Another modeling tool, created by researchers at Georgia Tech and Harvard Medical School, predicts a second wave of COVID-19 cases and deaths could soon hit Georgia if social restrictions are loosened.

Meanwhile, Georgia Democratic leaders and lawmakers blasted Kemp on social media and in news releases Thursday afternoon, April 30. Sen. Nikema Williams, who chairs the Democratic Party of Georgia, accused the governor of “playing a dangerous game” with his decision.

“It is reckless and irresponsible for Kemp to use Georgians as the guinea pigs in a public health experiment that will go wrong,” said Williams, D-Atlanta. “Today’s decision will have consequences — for our overworked health systems, for our struggling essential workers, and for our lives.”

Georgia unemployment claims nearing 1.4M since shelter in place orders issued

ATLANTA — More than 266,000 Georgians filed initial unemployment claims last week, up about 19,000 from the previous week, the state Department of Labor reported Thursday.

That brings to nearly 1.4 million the number of claims the labor agency has processed during the six weeks since schools and businesses began shutting down prompted by the coronavirus pandemic.

The industry sector in Georgia by far the hardest hit by job losses is accommodations and food services, with 396,209 initial unemployment claims during the past six weeks. Health care and social assistance is next with 157,496 claims, followed closely by retail trade with 156,123.

Workers in administrative and support services have filed 109,483 unemployment claims during the past six weeks, while 105,122 claims have come from those in manufacturing.

“The accommodation and food service sector has truly suffered during this pandemic,” Georgia Commissioner of Labor Mark Butler said Thursday. “We hope that employers and employees can work together to find a return-to-work plan that can work for both parties allowing for continued financial support from state and federal programs as we gradually reopen Georgia for business.”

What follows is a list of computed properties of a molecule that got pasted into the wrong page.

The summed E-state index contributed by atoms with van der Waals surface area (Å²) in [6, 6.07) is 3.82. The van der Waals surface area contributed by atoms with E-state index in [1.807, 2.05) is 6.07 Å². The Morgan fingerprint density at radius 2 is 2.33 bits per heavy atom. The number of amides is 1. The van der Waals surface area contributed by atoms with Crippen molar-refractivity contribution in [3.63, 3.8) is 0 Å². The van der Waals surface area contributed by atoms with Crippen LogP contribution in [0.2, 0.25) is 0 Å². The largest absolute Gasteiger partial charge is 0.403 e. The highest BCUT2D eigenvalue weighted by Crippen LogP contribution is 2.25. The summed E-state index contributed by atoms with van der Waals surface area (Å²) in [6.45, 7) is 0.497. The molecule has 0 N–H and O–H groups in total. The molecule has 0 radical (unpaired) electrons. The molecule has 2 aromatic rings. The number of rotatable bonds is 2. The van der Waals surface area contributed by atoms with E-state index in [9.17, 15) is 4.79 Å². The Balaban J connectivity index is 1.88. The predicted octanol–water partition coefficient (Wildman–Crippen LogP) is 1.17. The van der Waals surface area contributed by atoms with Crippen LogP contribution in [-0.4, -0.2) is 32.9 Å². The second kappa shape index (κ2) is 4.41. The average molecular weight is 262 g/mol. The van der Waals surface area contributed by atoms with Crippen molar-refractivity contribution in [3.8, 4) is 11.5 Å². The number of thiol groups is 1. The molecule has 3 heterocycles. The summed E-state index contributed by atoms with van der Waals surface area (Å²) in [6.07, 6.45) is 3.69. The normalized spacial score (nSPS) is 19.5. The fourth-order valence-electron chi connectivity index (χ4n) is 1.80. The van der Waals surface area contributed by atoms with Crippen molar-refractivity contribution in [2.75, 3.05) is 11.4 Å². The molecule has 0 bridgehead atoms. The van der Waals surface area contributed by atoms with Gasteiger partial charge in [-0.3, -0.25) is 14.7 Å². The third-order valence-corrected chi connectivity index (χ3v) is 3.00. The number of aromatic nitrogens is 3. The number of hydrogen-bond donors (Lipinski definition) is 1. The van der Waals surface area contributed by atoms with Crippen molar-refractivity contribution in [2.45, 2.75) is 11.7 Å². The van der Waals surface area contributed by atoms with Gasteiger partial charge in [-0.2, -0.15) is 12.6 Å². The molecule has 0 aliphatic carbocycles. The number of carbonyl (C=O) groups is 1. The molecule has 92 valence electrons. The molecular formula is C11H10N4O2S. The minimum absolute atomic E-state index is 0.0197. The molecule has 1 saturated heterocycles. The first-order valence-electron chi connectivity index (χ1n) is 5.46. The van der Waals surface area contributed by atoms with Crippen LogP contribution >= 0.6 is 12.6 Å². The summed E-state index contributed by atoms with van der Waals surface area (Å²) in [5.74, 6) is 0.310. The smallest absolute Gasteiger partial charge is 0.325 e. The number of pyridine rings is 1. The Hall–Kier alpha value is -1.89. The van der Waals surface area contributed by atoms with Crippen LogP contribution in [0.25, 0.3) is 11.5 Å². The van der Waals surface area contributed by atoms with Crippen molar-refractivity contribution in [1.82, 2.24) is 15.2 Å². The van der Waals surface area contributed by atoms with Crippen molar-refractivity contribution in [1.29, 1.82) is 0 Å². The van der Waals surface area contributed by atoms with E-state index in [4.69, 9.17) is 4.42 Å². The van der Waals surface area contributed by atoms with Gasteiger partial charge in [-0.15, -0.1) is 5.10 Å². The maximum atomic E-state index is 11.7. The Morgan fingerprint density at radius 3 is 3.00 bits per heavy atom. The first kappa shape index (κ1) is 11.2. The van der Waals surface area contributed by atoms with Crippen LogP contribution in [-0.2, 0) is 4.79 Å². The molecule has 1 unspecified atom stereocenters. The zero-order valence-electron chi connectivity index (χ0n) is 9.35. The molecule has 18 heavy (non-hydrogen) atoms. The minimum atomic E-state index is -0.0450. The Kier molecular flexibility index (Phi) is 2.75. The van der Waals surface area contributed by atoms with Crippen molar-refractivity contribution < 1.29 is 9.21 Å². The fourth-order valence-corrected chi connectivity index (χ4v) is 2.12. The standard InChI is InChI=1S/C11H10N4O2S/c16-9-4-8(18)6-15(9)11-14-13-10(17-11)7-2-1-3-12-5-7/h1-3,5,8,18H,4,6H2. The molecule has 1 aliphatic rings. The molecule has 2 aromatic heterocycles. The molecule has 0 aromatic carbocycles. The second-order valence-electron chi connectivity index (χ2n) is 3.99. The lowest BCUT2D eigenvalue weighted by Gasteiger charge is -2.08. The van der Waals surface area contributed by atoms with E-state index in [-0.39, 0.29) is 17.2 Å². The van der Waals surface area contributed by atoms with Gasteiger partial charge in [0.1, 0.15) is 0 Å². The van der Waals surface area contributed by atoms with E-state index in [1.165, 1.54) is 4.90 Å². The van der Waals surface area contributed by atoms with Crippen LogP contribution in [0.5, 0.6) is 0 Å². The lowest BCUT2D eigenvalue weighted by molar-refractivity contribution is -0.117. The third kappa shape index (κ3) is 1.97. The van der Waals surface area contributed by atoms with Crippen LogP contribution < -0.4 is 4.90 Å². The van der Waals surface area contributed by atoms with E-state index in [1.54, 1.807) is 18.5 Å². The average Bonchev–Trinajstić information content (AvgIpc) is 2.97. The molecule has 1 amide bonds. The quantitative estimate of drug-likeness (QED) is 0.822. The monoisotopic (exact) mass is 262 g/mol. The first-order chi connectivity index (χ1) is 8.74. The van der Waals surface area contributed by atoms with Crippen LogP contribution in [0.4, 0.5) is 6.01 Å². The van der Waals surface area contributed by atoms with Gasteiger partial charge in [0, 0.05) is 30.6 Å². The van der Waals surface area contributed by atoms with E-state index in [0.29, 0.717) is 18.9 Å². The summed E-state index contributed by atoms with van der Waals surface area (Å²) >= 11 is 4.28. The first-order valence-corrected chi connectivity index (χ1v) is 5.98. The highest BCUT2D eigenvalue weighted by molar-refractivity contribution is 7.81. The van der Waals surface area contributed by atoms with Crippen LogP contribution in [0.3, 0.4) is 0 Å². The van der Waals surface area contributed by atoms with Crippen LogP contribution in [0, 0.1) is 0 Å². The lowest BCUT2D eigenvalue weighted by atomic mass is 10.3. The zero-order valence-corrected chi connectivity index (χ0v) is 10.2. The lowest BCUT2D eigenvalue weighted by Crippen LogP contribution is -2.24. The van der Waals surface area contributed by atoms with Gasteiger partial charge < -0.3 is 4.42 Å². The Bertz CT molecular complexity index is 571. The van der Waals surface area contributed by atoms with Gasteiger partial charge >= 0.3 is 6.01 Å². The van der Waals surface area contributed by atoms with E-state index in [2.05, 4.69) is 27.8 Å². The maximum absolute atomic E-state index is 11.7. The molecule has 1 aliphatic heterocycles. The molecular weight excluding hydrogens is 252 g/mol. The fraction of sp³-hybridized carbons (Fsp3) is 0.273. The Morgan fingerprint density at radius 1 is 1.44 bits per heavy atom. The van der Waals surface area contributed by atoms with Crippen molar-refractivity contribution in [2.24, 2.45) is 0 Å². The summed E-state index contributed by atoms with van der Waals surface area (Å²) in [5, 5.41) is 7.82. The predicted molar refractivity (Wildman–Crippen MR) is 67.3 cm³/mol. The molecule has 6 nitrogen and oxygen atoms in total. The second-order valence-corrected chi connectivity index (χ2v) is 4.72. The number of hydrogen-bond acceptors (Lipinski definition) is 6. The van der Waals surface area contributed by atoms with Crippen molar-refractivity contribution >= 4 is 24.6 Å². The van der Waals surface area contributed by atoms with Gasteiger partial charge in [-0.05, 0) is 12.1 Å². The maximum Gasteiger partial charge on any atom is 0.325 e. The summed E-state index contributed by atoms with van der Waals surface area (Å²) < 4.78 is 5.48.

Employers and their employees have worked together closely when it comes to filing claims. About 75% of the initial unemployment claims during the past six weeks have been filed by employers on behalf of their workers.

The labor department paid out more than $155 million in unemployment benefits last week, bringing the total for the past six weeks to $388 million. That’s more than the annual total for each of the past four years.

“Our employees are managing unprecedented numbers of claims and are getting people paid,” Butler said.

Many of the remaining unpaid claims are awaiting eligibility determination. Delays have occurred in cases where duplicate claims have been filed, identification has been requested, excessive weekly earnings have been reported or child support stops have been issued.

Butler said Georgians whose claims are ruled invalid still might be eligible for federal unemployment assistance. Groups eligible for the federal program include the self-employed, gig workers, 1099 independent contractors, employees of churches or other nonprofits or those with limited work history.

The Georgia Department of Labor has issued more than $700 million in federal funds during the past six weeks, including more than $336 million last week alone.

Meanwhile, the agency is continuing to post job opportunities. More than 106,000 jobs are listed online at www.EmployGeorgia.com.

Chamber COVID-19 Resource Guide

Editor’s note: The following partial resource guide was made available to the Standard Journal courtesy of the Polk County Chamber of Commerce. We thank Executive Director Blair Elrod for compiling this useful information. Find the full online version of this resource guide at polkgeorgia.com or the Chamber’s Facebook page. — KM